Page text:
U.S.: What Greenspan Saw In The Data

Will his aggressive action confine the damage to manufacturing?

What a way to ring in the new year. Coming after another one-day plunge in the Nasdaq, a drop in consumer confidence, and a purchasing managers' report that confirmed the manufacturing sector is in recession, the Federal Reserve decided it could wait no longer to see how the 2001 economy would play out. And so, in a stunning move on Jan. 3, policymakers cut short-term interest rates. More important to the outlook, the Fed suggested more cuts could be on the way.

The Fed said that its action to cut the federal funds rate by a half-point to 6%, and the discount rate by a quarter-point to 5.75%, was "taken in light of further weakening of sales and production, and in the context of lower consumer confidence," as well as tight financial conditions and high energy prices that are "sapping household and business purchasing power."

The stock market, long battered by recession fears, soared on the news. The Dow Jones industrial average ended the day up 300 points, while the Nasdaq surged by 325 points. The dollar climbed sharply versus the euro, as the Fed's aggressive move convinced foreigners that U.S. investments will remain the most attractive in the world.

Moreover, the Fed reiterated that its concerns for the outlook remain tilted "toward conditions that may generate economic weakness in the foreseeable future." Translation: More rate cuts could be on the way, perhaps as early as the Jan. 30-31 meeting, depending on how the upcoming data play out.

The move is unequivocally positive for both the financial markets and real economic activity, although Wall Street will feel the effects before consumers and businesses. Much of the economic data will undoubtedly remain on the soft side through the winter, but the Fed's decisive action now clearly lessens the risk of a recession and heightens the chances for a soft landing.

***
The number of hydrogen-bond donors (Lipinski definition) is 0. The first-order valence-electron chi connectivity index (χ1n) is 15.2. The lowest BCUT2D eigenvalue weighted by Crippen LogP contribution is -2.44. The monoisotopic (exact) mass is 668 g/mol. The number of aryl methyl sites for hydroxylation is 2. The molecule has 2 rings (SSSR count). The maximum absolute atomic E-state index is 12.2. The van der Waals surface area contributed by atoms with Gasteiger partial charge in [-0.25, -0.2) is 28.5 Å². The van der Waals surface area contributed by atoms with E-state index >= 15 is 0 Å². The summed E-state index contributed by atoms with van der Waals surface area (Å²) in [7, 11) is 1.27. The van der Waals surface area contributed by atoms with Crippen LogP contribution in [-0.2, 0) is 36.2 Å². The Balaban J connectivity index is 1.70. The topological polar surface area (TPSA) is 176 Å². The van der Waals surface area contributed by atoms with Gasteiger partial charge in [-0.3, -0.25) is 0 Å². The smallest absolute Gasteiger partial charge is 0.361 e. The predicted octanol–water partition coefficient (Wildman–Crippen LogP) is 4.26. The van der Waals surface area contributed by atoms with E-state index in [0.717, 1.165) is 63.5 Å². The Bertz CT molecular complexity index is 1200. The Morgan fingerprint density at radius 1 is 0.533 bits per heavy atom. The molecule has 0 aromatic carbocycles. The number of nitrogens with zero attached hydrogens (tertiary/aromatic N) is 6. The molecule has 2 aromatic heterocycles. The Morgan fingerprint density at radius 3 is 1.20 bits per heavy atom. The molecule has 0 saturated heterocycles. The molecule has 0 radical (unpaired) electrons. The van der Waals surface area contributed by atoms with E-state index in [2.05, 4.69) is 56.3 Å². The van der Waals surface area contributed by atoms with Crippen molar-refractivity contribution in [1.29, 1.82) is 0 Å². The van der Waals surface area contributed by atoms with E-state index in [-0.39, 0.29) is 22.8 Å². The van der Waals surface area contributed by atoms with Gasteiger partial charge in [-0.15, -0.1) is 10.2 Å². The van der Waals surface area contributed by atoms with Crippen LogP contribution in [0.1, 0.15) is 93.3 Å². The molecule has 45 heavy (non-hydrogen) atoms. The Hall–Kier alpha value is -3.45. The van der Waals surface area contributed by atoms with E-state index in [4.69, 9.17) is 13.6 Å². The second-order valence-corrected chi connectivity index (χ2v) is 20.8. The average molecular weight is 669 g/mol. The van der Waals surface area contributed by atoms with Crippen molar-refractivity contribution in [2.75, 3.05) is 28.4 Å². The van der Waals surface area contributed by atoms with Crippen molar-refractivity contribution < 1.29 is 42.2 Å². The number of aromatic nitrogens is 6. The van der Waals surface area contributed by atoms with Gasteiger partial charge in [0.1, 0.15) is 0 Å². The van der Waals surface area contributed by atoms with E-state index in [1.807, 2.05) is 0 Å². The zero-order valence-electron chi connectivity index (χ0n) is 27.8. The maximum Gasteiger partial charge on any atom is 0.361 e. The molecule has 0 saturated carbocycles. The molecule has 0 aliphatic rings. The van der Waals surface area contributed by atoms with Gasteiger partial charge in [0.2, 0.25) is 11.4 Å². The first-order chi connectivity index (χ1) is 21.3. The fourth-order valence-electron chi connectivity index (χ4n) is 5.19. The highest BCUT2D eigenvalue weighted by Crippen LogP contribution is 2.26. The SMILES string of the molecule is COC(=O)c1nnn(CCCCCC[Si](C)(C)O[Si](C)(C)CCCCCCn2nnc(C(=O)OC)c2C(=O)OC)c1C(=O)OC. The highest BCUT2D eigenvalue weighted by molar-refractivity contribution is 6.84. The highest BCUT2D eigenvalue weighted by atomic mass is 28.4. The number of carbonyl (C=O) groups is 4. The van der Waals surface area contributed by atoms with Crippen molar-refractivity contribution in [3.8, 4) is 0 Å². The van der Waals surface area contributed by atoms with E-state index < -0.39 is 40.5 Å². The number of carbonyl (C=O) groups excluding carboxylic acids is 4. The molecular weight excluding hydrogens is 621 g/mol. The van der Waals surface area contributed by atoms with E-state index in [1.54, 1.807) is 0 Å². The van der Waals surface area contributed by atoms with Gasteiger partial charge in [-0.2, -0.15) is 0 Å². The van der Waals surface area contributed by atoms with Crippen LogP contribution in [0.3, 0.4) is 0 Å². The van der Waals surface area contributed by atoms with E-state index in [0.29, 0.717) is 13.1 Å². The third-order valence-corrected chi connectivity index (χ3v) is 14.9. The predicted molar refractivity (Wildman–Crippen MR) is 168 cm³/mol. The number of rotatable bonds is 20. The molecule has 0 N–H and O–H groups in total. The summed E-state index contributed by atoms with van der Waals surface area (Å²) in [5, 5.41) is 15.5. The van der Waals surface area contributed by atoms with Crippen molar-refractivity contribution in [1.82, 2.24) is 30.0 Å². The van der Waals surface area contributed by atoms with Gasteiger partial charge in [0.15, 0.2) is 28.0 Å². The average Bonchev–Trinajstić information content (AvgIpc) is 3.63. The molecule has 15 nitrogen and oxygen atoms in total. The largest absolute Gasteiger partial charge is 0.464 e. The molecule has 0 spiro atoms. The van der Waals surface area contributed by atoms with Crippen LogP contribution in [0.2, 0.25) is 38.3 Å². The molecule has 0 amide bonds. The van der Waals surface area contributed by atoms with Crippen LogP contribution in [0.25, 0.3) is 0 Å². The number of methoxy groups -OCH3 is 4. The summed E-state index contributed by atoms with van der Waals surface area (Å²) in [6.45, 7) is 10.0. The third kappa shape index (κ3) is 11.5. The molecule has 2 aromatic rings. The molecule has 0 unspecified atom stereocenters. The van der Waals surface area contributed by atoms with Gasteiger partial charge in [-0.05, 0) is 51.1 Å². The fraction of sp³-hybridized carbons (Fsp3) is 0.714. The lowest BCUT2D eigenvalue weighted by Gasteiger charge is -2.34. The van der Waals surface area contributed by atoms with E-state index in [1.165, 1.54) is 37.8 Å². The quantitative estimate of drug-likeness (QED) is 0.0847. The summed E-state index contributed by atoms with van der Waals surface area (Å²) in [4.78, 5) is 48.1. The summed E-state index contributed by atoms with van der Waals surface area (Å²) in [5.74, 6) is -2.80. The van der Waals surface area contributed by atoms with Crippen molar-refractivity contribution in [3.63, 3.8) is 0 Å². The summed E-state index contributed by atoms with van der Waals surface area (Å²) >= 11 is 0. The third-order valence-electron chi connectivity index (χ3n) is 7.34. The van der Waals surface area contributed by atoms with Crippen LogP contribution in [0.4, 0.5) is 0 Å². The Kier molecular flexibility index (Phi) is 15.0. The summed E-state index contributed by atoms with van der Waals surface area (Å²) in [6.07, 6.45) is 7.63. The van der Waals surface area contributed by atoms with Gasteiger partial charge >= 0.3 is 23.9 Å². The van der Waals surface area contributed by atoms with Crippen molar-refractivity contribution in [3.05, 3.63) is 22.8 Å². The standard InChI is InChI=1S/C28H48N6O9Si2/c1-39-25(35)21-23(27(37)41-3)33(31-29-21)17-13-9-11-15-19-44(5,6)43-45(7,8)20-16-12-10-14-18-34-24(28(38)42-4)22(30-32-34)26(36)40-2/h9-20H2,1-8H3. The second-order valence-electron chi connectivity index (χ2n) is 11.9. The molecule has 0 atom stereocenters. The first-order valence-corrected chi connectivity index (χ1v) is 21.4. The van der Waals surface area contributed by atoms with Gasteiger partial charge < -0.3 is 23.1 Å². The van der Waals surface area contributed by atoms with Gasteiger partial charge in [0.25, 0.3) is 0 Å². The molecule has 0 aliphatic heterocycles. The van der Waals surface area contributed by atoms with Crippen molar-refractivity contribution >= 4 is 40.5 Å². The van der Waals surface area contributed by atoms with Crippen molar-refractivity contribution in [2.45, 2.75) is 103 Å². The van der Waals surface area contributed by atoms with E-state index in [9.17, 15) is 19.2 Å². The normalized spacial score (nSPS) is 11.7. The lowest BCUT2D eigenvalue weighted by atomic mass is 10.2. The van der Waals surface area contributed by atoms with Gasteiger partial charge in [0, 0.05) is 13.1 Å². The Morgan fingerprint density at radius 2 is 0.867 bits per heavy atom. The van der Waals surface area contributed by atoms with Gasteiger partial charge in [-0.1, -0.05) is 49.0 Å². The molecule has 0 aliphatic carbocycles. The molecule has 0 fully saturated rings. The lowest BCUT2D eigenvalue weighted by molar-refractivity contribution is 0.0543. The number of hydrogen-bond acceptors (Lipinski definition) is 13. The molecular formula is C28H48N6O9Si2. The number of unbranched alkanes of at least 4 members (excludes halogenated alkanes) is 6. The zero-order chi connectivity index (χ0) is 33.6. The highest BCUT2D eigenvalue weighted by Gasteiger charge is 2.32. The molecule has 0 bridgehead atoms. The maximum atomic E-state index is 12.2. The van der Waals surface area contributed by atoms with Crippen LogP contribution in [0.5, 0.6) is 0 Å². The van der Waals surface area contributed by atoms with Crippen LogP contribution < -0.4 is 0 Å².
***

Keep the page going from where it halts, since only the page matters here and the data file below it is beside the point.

THE TIMING OF THE RATE CUT, between scheduled policy meetings, was especially curious coming as it did during President-elect Bush's economic summit. The move gave all the appearances of sending a message to the new Administration that monetary policy is a more flexible tool for managing the short-term ups and downs in the economy than fiscal policy.

The intermeeting cut also indicated an urgency that plainly shows that the Fed is more concerned about the health of the economy than any Fed-watcher had thought only a few days earlier (charts). What may have shocked the Fed to move was the striking weakness of the Jan. 2 report from the nation's purchasing managers.

The Purchasing Managers' index--a composite of production, orders, employment, inventories, and delivery times--fell to 43.7% in December, from 47.7% in November. It has been below 50% for five months now. That's the break-even point between growth and recession in the industrial sector. Before December, the index had been in the 46%-50% range associated with the soft landing of 1994-95. But last month's reading crashed through that floor, and now stands at its lowest point since the 1990-91 recession.

Although the PMI only covers manufacturing, which makes up only about 16% of the economy, the recent plunge deserves special attention. That's because, unlike the 1998 falloff in industrial activity triggered by the Asian crisis, this factory slump cannot be traced to any external factors: This weakness is all homegrown, thanks to the stock-market sell-off and past interest-rate hikes by the Fed.